Large conductance calcium-activated potassium (BK) channels, consisting of functional α subunit and the tissue-specific regulatory subunits (β1–4 and γ1–4), are widely distributed in the CNS. BK channels are usually considered as vital players in the development of epilepsy (Figure 3), with the evidence including the K+ derangement and regulating AP shape and duration [41, 42].

Figure 3.

Yin and Yang of BK channels in epilepsy. For epilepsy suppression, BK (α) channels act as negative feedback regulators on calcium rise and transmitter release in most synapses. Activation of mitoBK channel subtypes (α or α+β4) may contribute to suppressing seizure as well as conferring neuroprotection via the inhibition of ROS synthesis [54]. For epilepsy promotion, astrocyte and OPCs BK channel subtypes (α+β1 or α+β4) may induce elevate [K+]o, causing membrane depolarization as well as neuronal hyperexcitation. Microglial BK channels (α+β3) may involve in the neuroinflammation during status epilepsy. Mutation D434G of α causes the neurohyperexcitation in hereditary epilepsy. However, ubiquitin ligase CRL4ACRBN could inhibit the overactivation of BK channels.

Gain-of-function mutation of BK, promoting the high-frequency neuron firing, is associated with spontaneous epileptic seizures paradoxically in both humans and rodents [43]. In fact, patients suffering from generalized epilepsy were detected a site mutation D434G at the RCK1 domain of BK α subunit. D434G increased the opening time of BK, through the enhancement of Ca2+ sensitivity [43]. In terms of functionality, the enhanced membrane excitability is associated with the increased BK activity and fAHP consequent [43, 44]. The augment seems to be induced by an increased recovery rate, underlying fast currents of VGSCs with a APs’ reduced refractory period and/or through disinhibiting thalamocortical circuits by blocking brain GABAergic interneurons [43, 45, 46].

The knockout mice of BK channel β4 subunit exhibit temporal lobe epilepsy (TLE) seizure associated with a gain-of-function phenotype of BK, which not only sharpens APs but also induces a higher neuronal firing frequency in hippocampus DG granule cells [47].It is worth mentioned that epileptic seizures themselves also could induce a gain-of-function effect to BK. Picrotoxin and pentylenetetrazol (PTZ) caused generalized tonic-clonic epileptic seizures, with giving rise to a gain-of-function effect on BK channels, presenting increased BK currents and neuron firing in the neocortex [48]. It is of interest that BK-specific inhibitors attenuated generalized tonic-clonic epileptic seizures in picrotoxin or PTZ-induced epilepsy models, which suppressed the increase of neuron firing [48, 49].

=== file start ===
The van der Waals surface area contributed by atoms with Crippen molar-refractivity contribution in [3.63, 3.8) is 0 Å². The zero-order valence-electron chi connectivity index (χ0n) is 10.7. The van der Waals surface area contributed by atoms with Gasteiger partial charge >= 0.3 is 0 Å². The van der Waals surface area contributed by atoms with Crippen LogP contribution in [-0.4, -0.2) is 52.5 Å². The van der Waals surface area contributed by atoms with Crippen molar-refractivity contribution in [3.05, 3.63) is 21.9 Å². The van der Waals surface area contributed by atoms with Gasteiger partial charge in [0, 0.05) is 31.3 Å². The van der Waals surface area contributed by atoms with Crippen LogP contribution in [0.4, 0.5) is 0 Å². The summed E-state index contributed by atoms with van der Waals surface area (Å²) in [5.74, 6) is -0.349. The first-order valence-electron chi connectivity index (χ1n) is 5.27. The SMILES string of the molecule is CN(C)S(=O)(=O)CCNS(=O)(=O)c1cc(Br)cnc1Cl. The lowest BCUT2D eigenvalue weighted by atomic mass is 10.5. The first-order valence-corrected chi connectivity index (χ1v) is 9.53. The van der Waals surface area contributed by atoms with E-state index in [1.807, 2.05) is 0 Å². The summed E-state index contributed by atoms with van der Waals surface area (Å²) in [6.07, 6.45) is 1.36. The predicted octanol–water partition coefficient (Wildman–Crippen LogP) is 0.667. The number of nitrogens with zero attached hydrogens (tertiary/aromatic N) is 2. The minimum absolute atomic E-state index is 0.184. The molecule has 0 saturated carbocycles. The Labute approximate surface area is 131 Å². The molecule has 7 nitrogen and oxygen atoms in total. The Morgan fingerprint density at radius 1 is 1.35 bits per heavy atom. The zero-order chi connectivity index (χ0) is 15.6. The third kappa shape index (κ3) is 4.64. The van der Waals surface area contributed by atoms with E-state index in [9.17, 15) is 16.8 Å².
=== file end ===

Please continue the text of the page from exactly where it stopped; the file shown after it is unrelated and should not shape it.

Loss-of-function phenotype of BK might also contribute to the pathological process of clinical TLE. It was reported that two siblings suffered from the severe cerebellar atrophy and developmental delay, who adopted the exome analysis that identified a homozygous frameshift duplication in BK gene KCNMA1 (c.2026dupT;p.(Tyr676 Leufs*7)) in children from a consanguineous family with epilepsy [50].

KCNMB3, encoding the auxiliary BK β3, mapping the human chromosome 3 (3q26.3-q27) [51], is duplicated in the dup (3q) syndrome, which is characterized by neurological abnormalities, especially epileptic seizures [51]. Because of the dup (3q) syndrome having early onset during developmental process, the KCNMB3 duplication implies that β3 subunits overexpression might contribute to the etiology of epilepsy. Similarly, site mutations might also contribute to both neurohyperexcitation by a single nucleotide deletion at KCNMB3 exon 4 (delA750), which is associated with the generalized epilepsy, especially in the form of the typical absence epilepsy [52]. BK coexpressed with β3 variant of β3b-V4 (delA750) shows fast inactivation properties [53], which suggest that BK currents were reduced and the repolarization of cell membrane was attenuated during an action potential, eventually leading to neurohyperexcitation.

3.2 Voltage-gated potassium channel subfamily KQT (KCNQ)

Kv7 is its seventh member of Kv channel family (Kv1–Kv12). The Kv7.1 mutation mediates type 1 long QT syndrome (long-QT syndrome type 1, LQT1) and is therefore named KCNQ1 (K, potassium; CN, channel; Q, LQT). KCNQ has five subtypes of KCNQ1–KCNQ5, which play crucial roles in physiological functions. Dysfunction of KCNQ is associated with many diseases.

KCNQ1 is mainly distributed in the heart, which mediates cardiac delayed-rectifier K+ current and maintains the normal repolarization process of cardiomyocytes [55]. KCNQ2–KCNQ5 are mainly distributed in central and peripheral neuronal tissues, of which KCNQ2 and KCNQ3 are distributed in brain regions [56]. KCNQ2 and KCNQ3 form functional heterotetramers, which are the main molecular bases for the formation of M currents that can be inhibited by acetylcholine M1 receptor activation [57]. Abundant KCNQ2 and KCNQ3 mutations could induce abnormal M currents, causing similarities in neonatal seizures and other nervous system diseases.